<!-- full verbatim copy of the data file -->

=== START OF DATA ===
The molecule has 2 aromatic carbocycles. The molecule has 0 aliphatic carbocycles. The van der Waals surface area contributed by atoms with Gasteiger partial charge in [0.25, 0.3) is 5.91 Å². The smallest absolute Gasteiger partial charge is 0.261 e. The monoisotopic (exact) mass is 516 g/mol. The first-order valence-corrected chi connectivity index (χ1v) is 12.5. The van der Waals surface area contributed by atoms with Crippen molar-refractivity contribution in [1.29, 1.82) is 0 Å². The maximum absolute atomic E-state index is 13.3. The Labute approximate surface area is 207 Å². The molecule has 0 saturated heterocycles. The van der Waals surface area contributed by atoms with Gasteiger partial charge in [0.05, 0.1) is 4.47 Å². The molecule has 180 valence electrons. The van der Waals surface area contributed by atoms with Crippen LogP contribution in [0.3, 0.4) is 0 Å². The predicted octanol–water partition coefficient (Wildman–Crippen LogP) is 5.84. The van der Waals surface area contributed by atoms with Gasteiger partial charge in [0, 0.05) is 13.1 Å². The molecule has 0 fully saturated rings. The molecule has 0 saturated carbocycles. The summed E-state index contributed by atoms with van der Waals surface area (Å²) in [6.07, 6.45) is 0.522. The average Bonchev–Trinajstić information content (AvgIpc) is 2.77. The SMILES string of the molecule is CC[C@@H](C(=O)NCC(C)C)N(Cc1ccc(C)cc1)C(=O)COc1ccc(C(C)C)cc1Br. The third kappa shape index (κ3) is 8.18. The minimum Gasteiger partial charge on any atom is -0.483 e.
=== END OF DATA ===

The molecule has 2 aromatic carbocycles. The molecule has 0 aliphatic carbocycles. The van der Waals surface area contributed by atoms with Gasteiger partial charge in [0.25, 0.3) is 5.91 Å². The smallest absolute Gasteiger partial charge is 0.261 e. The monoisotopic (exact) mass is 516 g/mol. The first-order valence-corrected chi connectivity index (χ1v) is 12.5. The van der Waals surface area contributed by atoms with Crippen molar-refractivity contribution in [1.29, 1.82) is 0 Å². The maximum absolute atomic E-state index is 13.3. The Labute approximate surface area is 207 Å². The molecule has 0 saturated heterocycles. The van der Waals surface area contributed by atoms with Gasteiger partial charge in [0.05, 0.1) is 4.47 Å². The molecule has 180 valence electrons. The van der Waals surface area contributed by atoms with Crippen LogP contribution in [0.3, 0.4) is 0 Å². The predicted octanol–water partition coefficient (Wildman–Crippen LogP) is 5.84. The van der Waals surface area contributed by atoms with Gasteiger partial charge in [0, 0.05) is 13.1 Å². The molecule has 0 fully saturated rings. The molecule has 0 saturated carbocycles. The summed E-state index contributed by atoms with van der Waals surface area (Å²) in [6.07, 6.45) is 0.522. The average Bonchev–Trinajstić information content (AvgIpc) is 2.77. The SMILES string of the molecule is CC[C@@H](C(=O)NCC(C)C)N(Cc1ccc(C)cc1)C(=O)COc1ccc(C(C)C)cc1Br. The third kappa shape index (κ3) is 8.18. The minimum Gasteiger partial charge on any atom is -0.483 e.